Still, such judicial arithmetic is unlikely to dissuade those advocating for tougher laws.
“You have to look and see if you can write them more narrowly, and there’s a possibility of a more narrowly drawn law [in the future],” Steyer told MainStreet. “It’s the definition of violence. That’s the issue.”
What such a law would look like is hard to imagine though, and Steyer says that formulating a sufficiently-narrow definition of violence was the main sticking point in the bill that went before the court. Meanwhile, it’s unclear what sort of political momentum there will be in the wake of the judicial defeat.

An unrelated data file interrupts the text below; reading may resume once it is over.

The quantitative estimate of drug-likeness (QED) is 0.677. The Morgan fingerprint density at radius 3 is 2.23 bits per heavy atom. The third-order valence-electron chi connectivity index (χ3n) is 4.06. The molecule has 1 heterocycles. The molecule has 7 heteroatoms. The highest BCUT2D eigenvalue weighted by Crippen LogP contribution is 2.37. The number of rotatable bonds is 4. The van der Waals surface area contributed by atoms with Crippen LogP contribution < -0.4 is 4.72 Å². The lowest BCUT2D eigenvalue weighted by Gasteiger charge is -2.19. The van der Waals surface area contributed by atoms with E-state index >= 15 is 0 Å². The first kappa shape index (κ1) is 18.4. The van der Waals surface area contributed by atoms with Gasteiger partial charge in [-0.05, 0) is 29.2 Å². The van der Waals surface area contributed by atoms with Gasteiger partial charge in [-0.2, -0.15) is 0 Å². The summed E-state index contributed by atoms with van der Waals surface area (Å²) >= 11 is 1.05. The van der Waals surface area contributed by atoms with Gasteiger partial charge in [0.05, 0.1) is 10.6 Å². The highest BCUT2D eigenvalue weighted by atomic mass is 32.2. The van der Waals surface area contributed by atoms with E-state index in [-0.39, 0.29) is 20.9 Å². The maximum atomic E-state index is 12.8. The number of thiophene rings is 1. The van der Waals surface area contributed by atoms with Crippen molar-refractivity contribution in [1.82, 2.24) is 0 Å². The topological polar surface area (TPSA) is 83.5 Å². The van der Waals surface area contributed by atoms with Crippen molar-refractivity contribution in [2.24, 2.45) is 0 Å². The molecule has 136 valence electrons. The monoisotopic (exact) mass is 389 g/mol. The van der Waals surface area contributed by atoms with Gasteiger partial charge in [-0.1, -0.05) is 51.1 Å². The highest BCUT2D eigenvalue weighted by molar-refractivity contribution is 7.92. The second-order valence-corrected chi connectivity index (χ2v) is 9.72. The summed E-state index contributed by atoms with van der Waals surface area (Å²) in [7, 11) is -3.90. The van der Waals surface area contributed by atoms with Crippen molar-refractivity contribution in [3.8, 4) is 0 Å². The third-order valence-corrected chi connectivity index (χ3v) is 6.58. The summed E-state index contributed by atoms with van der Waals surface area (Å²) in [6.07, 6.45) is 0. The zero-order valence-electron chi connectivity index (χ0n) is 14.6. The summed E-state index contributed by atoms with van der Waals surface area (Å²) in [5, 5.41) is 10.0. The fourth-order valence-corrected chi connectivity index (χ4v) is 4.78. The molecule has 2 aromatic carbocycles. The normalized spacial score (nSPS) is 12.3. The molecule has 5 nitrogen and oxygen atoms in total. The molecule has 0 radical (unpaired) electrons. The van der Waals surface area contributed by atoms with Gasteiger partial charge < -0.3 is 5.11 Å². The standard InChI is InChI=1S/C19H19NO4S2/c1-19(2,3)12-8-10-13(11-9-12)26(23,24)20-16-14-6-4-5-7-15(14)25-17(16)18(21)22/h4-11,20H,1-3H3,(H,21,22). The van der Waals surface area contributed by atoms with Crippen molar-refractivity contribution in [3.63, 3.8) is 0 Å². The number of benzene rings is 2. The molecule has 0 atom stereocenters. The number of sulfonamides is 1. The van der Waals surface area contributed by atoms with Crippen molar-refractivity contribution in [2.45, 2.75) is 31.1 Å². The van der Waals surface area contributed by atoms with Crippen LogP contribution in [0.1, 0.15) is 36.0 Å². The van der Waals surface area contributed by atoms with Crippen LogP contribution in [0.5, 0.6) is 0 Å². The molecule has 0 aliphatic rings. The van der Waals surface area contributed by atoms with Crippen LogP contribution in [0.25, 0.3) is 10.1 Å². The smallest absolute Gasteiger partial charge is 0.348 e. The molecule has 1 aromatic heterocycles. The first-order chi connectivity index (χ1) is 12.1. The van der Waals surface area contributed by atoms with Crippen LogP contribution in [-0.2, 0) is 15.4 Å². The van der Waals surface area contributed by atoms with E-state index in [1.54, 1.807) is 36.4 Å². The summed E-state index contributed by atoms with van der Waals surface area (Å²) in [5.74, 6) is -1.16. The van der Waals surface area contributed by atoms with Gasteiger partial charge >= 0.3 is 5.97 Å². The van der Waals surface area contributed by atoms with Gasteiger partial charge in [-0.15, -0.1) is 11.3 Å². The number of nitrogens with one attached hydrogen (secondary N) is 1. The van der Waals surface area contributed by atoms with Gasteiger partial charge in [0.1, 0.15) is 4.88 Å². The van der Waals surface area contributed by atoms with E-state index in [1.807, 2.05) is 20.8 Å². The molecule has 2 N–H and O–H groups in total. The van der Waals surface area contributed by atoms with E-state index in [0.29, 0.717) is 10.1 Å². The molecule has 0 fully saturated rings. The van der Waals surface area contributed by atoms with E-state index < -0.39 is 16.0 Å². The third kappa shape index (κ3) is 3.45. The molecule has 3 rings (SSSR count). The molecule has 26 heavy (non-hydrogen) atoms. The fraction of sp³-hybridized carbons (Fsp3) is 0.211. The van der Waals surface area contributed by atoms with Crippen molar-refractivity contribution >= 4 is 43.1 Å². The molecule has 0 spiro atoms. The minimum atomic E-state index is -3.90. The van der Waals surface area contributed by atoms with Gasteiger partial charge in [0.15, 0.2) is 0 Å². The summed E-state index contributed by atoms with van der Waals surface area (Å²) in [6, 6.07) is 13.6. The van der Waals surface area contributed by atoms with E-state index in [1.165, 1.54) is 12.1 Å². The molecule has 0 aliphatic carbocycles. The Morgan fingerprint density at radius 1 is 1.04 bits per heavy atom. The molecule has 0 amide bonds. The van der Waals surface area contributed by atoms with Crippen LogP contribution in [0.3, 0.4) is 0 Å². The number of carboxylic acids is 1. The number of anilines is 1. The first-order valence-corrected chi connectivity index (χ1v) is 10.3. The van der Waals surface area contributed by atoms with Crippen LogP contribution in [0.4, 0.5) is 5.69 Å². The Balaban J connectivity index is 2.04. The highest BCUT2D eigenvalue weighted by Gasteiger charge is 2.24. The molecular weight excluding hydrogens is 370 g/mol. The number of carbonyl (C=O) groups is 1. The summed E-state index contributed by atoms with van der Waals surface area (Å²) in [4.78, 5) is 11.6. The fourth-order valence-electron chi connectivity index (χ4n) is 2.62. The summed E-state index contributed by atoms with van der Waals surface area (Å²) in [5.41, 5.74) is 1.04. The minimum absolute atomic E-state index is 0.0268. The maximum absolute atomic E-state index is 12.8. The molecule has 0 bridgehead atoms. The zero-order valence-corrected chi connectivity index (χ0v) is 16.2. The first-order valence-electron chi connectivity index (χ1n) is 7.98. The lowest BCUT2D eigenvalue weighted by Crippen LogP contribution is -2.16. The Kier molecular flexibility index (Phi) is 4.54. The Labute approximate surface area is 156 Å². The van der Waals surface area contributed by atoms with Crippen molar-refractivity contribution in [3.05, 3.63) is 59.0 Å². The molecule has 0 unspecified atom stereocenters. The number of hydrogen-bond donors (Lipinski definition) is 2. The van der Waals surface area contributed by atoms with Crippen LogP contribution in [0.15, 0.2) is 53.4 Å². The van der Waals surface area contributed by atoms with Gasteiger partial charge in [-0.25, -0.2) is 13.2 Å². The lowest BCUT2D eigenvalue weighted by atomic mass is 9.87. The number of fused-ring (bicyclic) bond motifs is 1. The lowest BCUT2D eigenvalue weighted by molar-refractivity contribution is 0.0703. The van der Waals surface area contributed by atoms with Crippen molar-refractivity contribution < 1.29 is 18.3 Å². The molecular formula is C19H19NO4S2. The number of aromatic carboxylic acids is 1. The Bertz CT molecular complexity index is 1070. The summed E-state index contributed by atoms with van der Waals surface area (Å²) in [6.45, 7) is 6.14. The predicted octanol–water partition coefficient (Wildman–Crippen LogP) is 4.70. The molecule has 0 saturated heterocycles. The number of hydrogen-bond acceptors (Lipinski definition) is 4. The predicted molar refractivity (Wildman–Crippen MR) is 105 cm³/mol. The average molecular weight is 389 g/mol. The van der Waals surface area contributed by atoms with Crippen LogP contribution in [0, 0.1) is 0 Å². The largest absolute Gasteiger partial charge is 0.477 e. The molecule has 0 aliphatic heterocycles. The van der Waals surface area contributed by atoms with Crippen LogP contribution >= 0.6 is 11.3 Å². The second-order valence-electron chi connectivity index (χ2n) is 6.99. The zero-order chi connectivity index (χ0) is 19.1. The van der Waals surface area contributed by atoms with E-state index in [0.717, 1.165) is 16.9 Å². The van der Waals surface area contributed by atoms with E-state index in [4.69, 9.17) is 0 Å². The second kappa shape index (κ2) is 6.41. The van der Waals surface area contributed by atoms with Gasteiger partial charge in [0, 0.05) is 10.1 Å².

The video game industry’s own rating agency, the Entertainment Software Rating Board, is already considered to be a strong means of preventing minors' access to violent games, and even Steyer said that video game retailers were doing a better job of enforcing voluntary restrictions against sales to minors – an improvement he credited to the years-long fight over the California law.
Despite these roadblocks, don’t be surprised to see another such law rise up in another state in the near future.
“We’ve seen it happening since the 1970s with abortion laws,” says Basin. “The law is ever in flux, and no advocate has ever let themselves be dissuaded by a court decision.”
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